Turning waste into value: using human urine to enrich soils for sustainable food production in Uganda

Research output: Contribution to journalArticle

Standard

Harvard

APA

CBE

MLA

Vancouver

Author

RIS

TY - JOUR

T1 - Turning waste into value: using human urine to enrich soils for sustainable food production in Uganda

AU - Andersson, Elina

PY - 2014

Y1 - 2014

N2 - This article builds on an action research process involving Ugandan smallholder farmers in collaborative experimentation on the use of human urine as a crop fertilizer. The aim is to explore farmers' perceptions and evaluation of the practice as a potential and partial solution to soil productivity problems. Findings show that urine fertilization is valued as a low-cost and low-risk practice contributing to significant yield increases, suggesting important contributions to food security and income, especially for those who have few options in soil nutrient management. Weaknesses identified by farmers relate mainly to limitations in collection and storage capacity rather than to inherent traits of the practice. In conclusion, urine fertilization should be acknowledged as a valuable strategy for supporting sustainable agricultural intensification. Furthermore, the importance of social norms and cultural perceptions should be recognized but not treated as absolute barriers to diffusion of the practice. Collective action, where groups of farmers jointly develop new procedures and adapt practices, serves as an important arena for social change and negotiation of norms and taboos, which can otherwise limit the acceptance and diffusion of alternative soil management practices. The research finally illustrates that transdisciplinary research can guide pathways towards sustainability through locally anchored and solutions-oriented knowledge generation.

AB - This article builds on an action research process involving Ugandan smallholder farmers in collaborative experimentation on the use of human urine as a crop fertilizer. The aim is to explore farmers' perceptions and evaluation of the practice as a potential and partial solution to soil productivity problems. Findings show that urine fertilization is valued as a low-cost and low-risk practice contributing to significant yield increases, suggesting important contributions to food security and income, especially for those who have few options in soil nutrient management. Weaknesses identified by farmers relate mainly to limitations in collection and storage capacity rather than to inherent traits of the practice. In conclusion, urine fertilization should be acknowledged as a valuable strategy for supporting sustainable agricultural intensification. Furthermore, the importance of social norms and cultural perceptions should be recognized but not treated as absolute barriers to diffusion of the practice. Collective action, where groups of farmers jointly develop new procedures and adapt practices, serves as an important arena for social change and negotiation of norms and taboos, which can otherwise limit the acceptance and diffusion of alternative soil management practices. The research finally illustrates that transdisciplinary research can guide pathways towards sustainability through locally anchored and solutions-oriented knowledge generation.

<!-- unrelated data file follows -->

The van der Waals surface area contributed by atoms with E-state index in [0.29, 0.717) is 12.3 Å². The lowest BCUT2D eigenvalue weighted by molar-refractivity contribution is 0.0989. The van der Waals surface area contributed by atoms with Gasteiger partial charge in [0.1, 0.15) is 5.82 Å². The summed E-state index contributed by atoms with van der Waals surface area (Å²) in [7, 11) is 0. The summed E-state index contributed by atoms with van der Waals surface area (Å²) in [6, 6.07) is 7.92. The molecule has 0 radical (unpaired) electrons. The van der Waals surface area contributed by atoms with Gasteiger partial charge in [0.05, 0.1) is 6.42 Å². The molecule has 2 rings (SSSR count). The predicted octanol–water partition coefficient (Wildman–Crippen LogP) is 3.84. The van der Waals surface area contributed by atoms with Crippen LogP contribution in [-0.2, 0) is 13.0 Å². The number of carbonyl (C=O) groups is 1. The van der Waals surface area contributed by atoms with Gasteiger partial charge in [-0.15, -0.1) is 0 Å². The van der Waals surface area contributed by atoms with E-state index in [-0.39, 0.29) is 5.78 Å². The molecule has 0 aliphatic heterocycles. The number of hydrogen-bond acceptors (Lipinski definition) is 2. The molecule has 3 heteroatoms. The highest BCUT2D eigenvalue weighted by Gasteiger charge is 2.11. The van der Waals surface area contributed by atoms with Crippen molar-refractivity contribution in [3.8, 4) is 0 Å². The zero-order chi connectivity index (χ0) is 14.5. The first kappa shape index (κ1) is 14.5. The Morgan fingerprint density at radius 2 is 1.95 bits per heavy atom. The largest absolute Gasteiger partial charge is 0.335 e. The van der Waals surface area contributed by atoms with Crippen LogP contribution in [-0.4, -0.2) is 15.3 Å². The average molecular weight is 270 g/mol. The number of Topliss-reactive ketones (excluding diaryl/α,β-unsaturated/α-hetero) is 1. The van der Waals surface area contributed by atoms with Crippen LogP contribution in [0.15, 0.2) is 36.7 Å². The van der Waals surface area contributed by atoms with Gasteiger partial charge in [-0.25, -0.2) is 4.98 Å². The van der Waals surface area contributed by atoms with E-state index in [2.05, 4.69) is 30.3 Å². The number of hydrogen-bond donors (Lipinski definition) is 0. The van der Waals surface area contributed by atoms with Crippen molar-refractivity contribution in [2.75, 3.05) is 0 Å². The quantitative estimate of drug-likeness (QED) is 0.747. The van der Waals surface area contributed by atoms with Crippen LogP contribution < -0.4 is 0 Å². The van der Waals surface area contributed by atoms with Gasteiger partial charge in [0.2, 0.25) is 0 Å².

KW - Action research

KW - Collective action

KW - Natural resource management

KW - Smallholder agriculture

KW - Sustainability science

U2 - 10.1016/j.jclepro.2014.01.070

DO - 10.1016/j.jclepro.2014.01.070

M3 - Article

VL - 96

SP - 290

EP - 298

JO - Journal of Cleaner Production

T2 - Journal of Cleaner Production

JF - Journal of Cleaner Production

SN - 0959-6526

ER -